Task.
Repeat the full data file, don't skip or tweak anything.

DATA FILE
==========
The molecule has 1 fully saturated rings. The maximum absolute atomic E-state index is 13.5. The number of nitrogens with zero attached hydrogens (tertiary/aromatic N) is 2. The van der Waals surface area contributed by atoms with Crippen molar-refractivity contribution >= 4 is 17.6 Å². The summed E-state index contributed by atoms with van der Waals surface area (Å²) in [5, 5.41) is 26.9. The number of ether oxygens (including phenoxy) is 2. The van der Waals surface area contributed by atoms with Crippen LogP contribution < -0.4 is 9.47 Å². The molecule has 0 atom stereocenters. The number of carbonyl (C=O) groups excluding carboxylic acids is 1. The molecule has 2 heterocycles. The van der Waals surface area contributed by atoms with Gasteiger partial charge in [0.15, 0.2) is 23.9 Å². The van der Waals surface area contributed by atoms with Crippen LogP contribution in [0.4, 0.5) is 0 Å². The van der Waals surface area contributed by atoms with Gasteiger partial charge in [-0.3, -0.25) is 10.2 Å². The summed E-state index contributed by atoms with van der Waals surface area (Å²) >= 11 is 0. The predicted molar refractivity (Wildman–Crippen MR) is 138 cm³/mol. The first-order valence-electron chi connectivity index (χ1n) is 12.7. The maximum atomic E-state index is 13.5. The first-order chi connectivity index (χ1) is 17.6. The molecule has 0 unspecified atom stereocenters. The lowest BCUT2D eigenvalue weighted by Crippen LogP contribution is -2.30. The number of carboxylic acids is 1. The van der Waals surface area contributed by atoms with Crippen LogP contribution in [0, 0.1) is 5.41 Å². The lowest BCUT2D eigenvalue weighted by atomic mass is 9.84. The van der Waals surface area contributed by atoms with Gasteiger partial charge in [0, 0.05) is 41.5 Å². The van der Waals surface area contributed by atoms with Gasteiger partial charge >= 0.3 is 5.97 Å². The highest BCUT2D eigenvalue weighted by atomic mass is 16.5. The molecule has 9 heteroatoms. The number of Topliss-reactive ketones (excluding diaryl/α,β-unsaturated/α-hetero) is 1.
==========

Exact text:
The molecule has 1 fully saturated rings. The maximum absolute atomic E-state index is 13.5. The number of nitrogens with zero attached hydrogens (tertiary/aromatic N) is 2. The van der Waals surface area contributed by atoms with Crippen molar-refractivity contribution >= 4 is 17.6 Å². The summed E-state index contributed by atoms with van der Waals surface area (Å²) in [5, 5.41) is 26.9. The number of ether oxygens (including phenoxy) is 2. The van der Waals surface area contributed by atoms with Crippen LogP contribution < -0.4 is 9.47 Å². The molecule has 0 atom stereocenters. The number of carbonyl (C=O) groups excluding carboxylic acids is 1. The molecule has 2 heterocycles. The van der Waals surface area contributed by atoms with Gasteiger partial charge in [0.15, 0.2) is 23.9 Å². The van der Waals surface area contributed by atoms with Crippen LogP contribution in [0.4, 0.5) is 0 Å². The van der Waals surface area contributed by atoms with Gasteiger partial charge in [-0.3, -0.25) is 10.2 Å². The summed E-state index contributed by atoms with van der Waals surface area (Å²) >= 11 is 0. The predicted molar refractivity (Wildman–Crippen MR) is 138 cm³/mol. The first-order valence-electron chi connectivity index (χ1n) is 12.7. The maximum atomic E-state index is 13.5. The first-order chi connectivity index (χ1) is 17.6. The molecule has 0 unspecified atom stereocenters. The lowest BCUT2D eigenvalue weighted by Crippen LogP contribution is -2.30. The number of carboxylic acids is 1. The van der Waals surface area contributed by atoms with Crippen LogP contribution in [0, 0.1) is 5.41 Å². The lowest BCUT2D eigenvalue weighted by atomic mass is 9.84. The van der Waals surface area contributed by atoms with Gasteiger partial charge in [0, 0.05) is 41.5 Å². The van der Waals surface area contributed by atoms with Gasteiger partial charge >= 0.3 is 5.97 Å². The highest BCUT2D eigenvalue weighted by atomic mass is 16.5. The molecule has 9 heteroatoms. The number of Topliss-reactive ketones (excluding diaryl/α,β-unsaturated/α-hetero) is 1.